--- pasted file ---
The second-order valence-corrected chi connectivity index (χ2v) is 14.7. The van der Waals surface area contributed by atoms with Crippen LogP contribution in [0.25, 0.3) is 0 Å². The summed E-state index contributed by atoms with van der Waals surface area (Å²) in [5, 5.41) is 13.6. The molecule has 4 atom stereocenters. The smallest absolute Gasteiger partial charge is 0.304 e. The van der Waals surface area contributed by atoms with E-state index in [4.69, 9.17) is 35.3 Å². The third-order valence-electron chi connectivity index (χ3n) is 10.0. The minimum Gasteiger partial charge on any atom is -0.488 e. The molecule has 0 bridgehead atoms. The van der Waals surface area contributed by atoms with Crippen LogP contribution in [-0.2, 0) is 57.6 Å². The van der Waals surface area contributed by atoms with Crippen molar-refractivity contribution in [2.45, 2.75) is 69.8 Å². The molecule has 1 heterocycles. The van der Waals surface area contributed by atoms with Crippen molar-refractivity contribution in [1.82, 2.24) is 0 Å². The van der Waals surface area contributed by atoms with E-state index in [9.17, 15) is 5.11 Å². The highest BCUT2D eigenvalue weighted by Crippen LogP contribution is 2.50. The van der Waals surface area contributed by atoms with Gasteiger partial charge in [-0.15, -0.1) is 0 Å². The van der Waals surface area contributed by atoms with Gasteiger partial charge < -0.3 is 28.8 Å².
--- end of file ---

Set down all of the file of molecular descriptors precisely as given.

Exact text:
The second-order valence-corrected chi connectivity index (χ2v) is 14.7. The van der Waals surface area contributed by atoms with Crippen LogP contribution in [0.25, 0.3) is 0 Å². The summed E-state index contributed by atoms with van der Waals surface area (Å²) in [5, 5.41) is 13.6. The molecule has 4 atom stereocenters. The smallest absolute Gasteiger partial charge is 0.304 e. The van der Waals surface area contributed by atoms with E-state index in [4.69, 9.17) is 35.3 Å². The third-order valence-electron chi connectivity index (χ3n) is 10.0. The minimum Gasteiger partial charge on any atom is -0.488 e. The molecule has 0 bridgehead atoms. The van der Waals surface area contributed by atoms with Crippen LogP contribution in [-0.2, 0) is 57.6 Å². The van der Waals surface area contributed by atoms with Crippen molar-refractivity contribution in [2.45, 2.75) is 69.8 Å². The molecule has 1 heterocycles. The van der Waals surface area contributed by atoms with Crippen molar-refractivity contribution in [1.82, 2.24) is 0 Å². The van der Waals surface area contributed by atoms with E-state index in [9.17, 15) is 5.11 Å². The highest BCUT2D eigenvalue weighted by Crippen LogP contribution is 2.50. The van der Waals surface area contributed by atoms with Gasteiger partial charge in [-0.15, -0.1) is 0 Å². The van der Waals surface area contributed by atoms with Gasteiger partial charge < -0.3 is 28.8 Å².